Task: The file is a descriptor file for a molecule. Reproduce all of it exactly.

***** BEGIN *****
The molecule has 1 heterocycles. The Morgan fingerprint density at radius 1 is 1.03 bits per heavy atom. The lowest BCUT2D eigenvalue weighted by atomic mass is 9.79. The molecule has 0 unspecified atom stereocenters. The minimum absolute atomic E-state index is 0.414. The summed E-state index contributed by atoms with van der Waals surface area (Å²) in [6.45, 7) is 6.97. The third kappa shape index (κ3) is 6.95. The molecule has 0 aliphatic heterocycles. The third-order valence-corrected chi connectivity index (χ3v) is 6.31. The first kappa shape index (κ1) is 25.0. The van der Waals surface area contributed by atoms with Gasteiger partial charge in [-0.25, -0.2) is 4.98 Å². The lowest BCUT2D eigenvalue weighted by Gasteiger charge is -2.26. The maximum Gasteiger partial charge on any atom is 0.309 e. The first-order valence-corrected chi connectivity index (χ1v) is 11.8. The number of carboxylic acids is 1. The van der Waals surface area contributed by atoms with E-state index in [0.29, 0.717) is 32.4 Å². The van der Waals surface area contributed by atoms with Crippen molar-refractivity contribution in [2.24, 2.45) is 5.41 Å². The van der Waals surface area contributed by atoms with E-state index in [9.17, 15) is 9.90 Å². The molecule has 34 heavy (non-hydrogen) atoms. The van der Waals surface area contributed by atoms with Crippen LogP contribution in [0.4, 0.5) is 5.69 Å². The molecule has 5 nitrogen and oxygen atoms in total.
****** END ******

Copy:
The molecule has 1 heterocycles. The Morgan fingerprint density at radius 1 is 1.03 bits per heavy atom. The lowest BCUT2D eigenvalue weighted by atomic mass is 9.79. The molecule has 0 unspecified atom stereocenters. The minimum absolute atomic E-state index is 0.414. The summed E-state index contributed by atoms with van der Waals surface area (Å²) in [6.45, 7) is 6.97. The third kappa shape index (κ3) is 6.95. The molecule has 0 aliphatic heterocycles. The third-order valence-corrected chi connectivity index (χ3v) is 6.31. The first kappa shape index (κ1) is 25.0. The van der Waals surface area contributed by atoms with Gasteiger partial charge in [-0.25, -0.2) is 4.98 Å². The lowest BCUT2D eigenvalue weighted by Gasteiger charge is -2.26. The maximum Gasteiger partial charge on any atom is 0.309 e. The first-order valence-corrected chi connectivity index (χ1v) is 11.8. The number of carboxylic acids is 1. The van der Waals surface area contributed by atoms with E-state index in [0.29, 0.717) is 32.4 Å². The van der Waals surface area contributed by atoms with Crippen molar-refractivity contribution in [2.24, 2.45) is 5.41 Å². The van der Waals surface area contributed by atoms with E-state index in [9.17, 15) is 9.90 Å². The molecule has 34 heavy (non-hydrogen) atoms. The van der Waals surface area contributed by atoms with Crippen LogP contribution in [0.4, 0.5) is 5.69 Å². The molecule has 5 nitrogen and oxygen atoms in total.